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HomeAsiaSecuring Canada’s Supply Chain in the post-pandemic World

Securing Canada’s Supply Chain in the post-pandemic World

Minister Freeland and Deputy Prime Minister and Minister of Foreign Affairs of Vietnam, Pham Binh Minh, met at the ASEAN meetings and underlined the strong ties between Canada and Vietnam. Source: Global Affairs Canada’s Facebook Page

Even before the pandemic, international companies with manufacturing in China and the privately-owned Chinese companies were moving their production base to Vietnam, among other locations in Southeast Asia. The key decision in moving manufacturing from one country or region to another includes the cost-benefit analysis, ease of doing business in a country, and the political stability – among other things.  

Guest Author: Aadil Brar


The COVID-19’s most disruptive impact has been on international travel and supply chains. The first supply shock of the pandemic was meted to the medical supplies. This has followed disruption to all of Canada’s international supply chains.   

The world of policy experts and journalists has been abuzz with chatter about what the post-COVID-19 trade will look like. One thing that can be said for certain is that COVID-19 is bound to transform global trade.

President Trump’s escalation of trade tensions with China, Canada, the European Union, and other countries has stirred the debate about supply chains and global trade. The COVID-19 pandemic and China’s actions during the crisis has ensured that major economies will look to reduce supply chain dependence on one country – China.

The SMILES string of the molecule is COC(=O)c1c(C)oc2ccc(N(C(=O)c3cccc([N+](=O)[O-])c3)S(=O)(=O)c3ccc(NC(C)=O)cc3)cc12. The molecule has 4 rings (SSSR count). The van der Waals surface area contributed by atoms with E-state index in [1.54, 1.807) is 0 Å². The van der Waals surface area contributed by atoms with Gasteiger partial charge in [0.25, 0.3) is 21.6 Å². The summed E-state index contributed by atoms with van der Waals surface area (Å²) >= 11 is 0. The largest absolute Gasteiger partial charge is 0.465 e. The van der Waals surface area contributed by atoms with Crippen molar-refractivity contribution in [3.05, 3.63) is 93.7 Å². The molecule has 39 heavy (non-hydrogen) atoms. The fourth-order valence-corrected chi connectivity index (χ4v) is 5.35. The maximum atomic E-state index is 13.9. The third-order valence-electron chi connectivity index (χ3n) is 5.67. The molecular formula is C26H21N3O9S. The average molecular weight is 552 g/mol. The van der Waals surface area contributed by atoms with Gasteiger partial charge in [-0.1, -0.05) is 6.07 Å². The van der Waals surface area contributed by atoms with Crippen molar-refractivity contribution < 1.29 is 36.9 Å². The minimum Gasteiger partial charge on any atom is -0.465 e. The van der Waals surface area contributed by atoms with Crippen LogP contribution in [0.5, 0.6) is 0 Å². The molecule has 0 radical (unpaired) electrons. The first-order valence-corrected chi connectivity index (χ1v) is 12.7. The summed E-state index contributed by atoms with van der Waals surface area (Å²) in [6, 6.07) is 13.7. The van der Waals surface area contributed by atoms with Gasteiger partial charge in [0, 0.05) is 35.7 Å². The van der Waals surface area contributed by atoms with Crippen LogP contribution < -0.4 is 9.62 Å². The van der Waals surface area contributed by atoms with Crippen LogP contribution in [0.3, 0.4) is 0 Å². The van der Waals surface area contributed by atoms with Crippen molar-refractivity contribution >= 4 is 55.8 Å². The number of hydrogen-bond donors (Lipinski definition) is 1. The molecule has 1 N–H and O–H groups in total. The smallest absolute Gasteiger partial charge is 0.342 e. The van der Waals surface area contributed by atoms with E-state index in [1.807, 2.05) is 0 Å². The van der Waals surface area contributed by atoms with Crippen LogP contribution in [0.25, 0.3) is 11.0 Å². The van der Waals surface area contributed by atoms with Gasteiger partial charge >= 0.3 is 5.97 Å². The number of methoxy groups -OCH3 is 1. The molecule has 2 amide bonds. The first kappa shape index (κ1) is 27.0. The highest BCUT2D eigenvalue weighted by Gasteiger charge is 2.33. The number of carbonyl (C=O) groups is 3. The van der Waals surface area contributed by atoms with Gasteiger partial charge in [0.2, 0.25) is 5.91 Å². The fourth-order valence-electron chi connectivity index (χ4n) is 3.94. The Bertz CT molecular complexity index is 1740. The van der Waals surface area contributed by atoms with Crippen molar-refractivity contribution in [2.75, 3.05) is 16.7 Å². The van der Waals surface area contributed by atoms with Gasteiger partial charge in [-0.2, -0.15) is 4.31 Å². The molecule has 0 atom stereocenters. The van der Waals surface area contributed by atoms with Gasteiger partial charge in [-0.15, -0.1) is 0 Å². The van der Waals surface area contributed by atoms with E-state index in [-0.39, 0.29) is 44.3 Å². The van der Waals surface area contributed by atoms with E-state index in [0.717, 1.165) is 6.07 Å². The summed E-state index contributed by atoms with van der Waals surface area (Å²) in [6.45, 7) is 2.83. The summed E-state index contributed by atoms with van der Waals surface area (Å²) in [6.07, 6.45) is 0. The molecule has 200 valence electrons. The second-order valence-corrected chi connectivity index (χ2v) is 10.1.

The COVID-19 pandemic has exposed serious vulnerabilities in Canada’s supply chains. The shortage of personal protective equipment for front-line doctors, nurses and medical workers has topped the news across the Canadian media.

Canada has taken some steps to ensure steady supply of essential goods from international markets during the pandemic. Minister Mary Ng announced that Canada has signed agreements with Australia, Brunei, Chile, Myanmar, New Zealand, and Singapore to ensure “open and connected supply chains throughout the pandemic”. Prime Minister Justin Trudeau spoke to India’s Prime Minister Modi on the “vital need to keep supply chains open for medical equipment and other critical supplies, as well as the need for increased international cooperation to accelerate the development of diagnostics, treatments, and potential vaccines”

Ottawa was swift to announce measures to secure Canada’s critical domestic industries from being bought out by state-owned enterprises or individuals with ties to a foreign government. Similar measures have been announced by Australia, Japan, and India. Because of COVID-19, 40 economies have imposed export restrictions on medical supplies and 150 countries have imposed international and domestic travel restrictions.

Prior to the pandemic, Canada was working on diversifying its trade partnerships through new alliances and agreements. In 2017, the Comprehensive Economic Trade Agreement with the European Union, and in 2018, the Comprehensive and Progressive Agreement for Trans-Pacific Partnership, entered into force. The impact of both these agreements has been mixed so far, but these agreements have laid the foundation for comprehensive collaboration between Canada and other countries in Asia.